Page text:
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Bartok

Bartók’s only opera is an intense drama, involving only two characters and underpinned by a rich orchestral score. Bluebeard’s young bride persuades him to open seven doors in his castle to let the light in. Behind each she finds increasingly disturbing sights, until the final door opens to reveal the castle’s secret and her fate.

Valery Gergiev / Elena Zhidkova / Sir Willard White / LSO
Producer: James Mallinson
Engineering, mixing & mastering: Jonathan Stokes & Neil Hutchinson for Classic Sound Ltd
Editing: Ian Watson & Jenni Whiteside for Classic Sound Ltd
Recorded: Live in DSD 64fs on 27 & 29 January 2009 at the Barbican Hall, London

Bartók composed the score for his only opera during 1911, returning to revise it a number of times, in 1912, 1918, and 1921. He was prompted to write it partly due to a competition running in his native Hungary for a one-act opera, though, in the event, he did not win the competition and it was seven years before the work received its premiere. Even after the eventual premiere, performances of it in Hungary were rare, due to the unacceptability of the librettist, Béla Balázs, to the political regime, on account of his communist leanings. However, after increased performances during the second half of the twentieth century, the opera is now regarded as a key work in Bartók’s output.

The story begins in near darkness in the hall of Bluebeard’s Castle. Judith tries to overcome Bluebeard’s resistance to opening the seven doors of the castle, which guard his private secrets, in order to let light into the gloom. As each door is opened, the initial scene that is presented is eventually shown to be tainted by blood. Despite Bluebeard’s pleas for her to desist, Judith’s resolve to see all becomes firmer, eventually opening the sixth door on to a lake formed by tears, a scene, at last, not shadowed by the blood that she senses comes from his murdered wives. When the last chamber is opened, Judith is confronted by Bluebeard’s previous three wives in resplendent dress. At this, she is praised by Bluebeard as his fourth wife, and, under the weight of her jewellery, is pulled into the chamber with the others as the castle returns to darkness.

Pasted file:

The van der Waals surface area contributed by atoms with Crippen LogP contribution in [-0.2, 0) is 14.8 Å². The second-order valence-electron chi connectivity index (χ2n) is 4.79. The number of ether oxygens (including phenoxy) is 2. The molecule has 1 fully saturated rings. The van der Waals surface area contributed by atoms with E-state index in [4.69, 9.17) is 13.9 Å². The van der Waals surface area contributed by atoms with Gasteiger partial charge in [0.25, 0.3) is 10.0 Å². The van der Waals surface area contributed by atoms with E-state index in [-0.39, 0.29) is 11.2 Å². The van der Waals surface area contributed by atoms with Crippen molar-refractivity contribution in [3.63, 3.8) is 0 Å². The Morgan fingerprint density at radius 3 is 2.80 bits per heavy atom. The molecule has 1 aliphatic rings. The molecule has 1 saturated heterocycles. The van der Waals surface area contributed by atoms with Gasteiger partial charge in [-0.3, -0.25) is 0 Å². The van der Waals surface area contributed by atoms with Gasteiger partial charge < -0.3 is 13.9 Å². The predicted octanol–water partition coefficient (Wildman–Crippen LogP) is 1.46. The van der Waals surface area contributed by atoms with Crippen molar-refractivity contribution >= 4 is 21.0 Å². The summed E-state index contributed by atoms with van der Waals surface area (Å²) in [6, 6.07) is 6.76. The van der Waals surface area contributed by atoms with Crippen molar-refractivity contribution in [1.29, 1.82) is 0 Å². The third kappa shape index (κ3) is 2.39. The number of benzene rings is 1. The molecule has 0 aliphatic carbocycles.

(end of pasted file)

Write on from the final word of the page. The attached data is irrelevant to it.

Based on the 17th-century fairy tale by Charles Perrault, Balázs’s libretto is rich in symbolism and plots the course of Judith’s persistence in revealing the inner landscape of Duke Bluebeard’s tortured soul. Despite only having two characters, the opera contains astonishing theatrical power. The influences of Richard Strauss (who also wrote a one-act opera, Elektra) and Claude Debussy are apparent in the harmonies and textures Bartók employs to conjure up the world of Bluebeard and his castle. His command of atmosphere is extraordinary: as each of the doors of the castle is opened, the rooms or worlds revealed are captured in startlingly evocative orchestral colours, before the music becomes corrupted by the presence of the blood of his former wives, represented in the music by a harsh minor second. Upon opening the fifth door to Bluebeard’s vast and beautiful kingdom, the orchestral plays a procession of clear, loud, major chords, reinforced by the brass section in full flow, and from this point, there is a gradual decline towards darkness and quiet.

Critically acclaimed at its release, this performance is led by Russian mezzo-soprano Elena Zhidkova, and the incomparable Sir Willard White, accompanied by the London Symphony Orchestra and under the baton of the great opera conductor Valery Gergiev.

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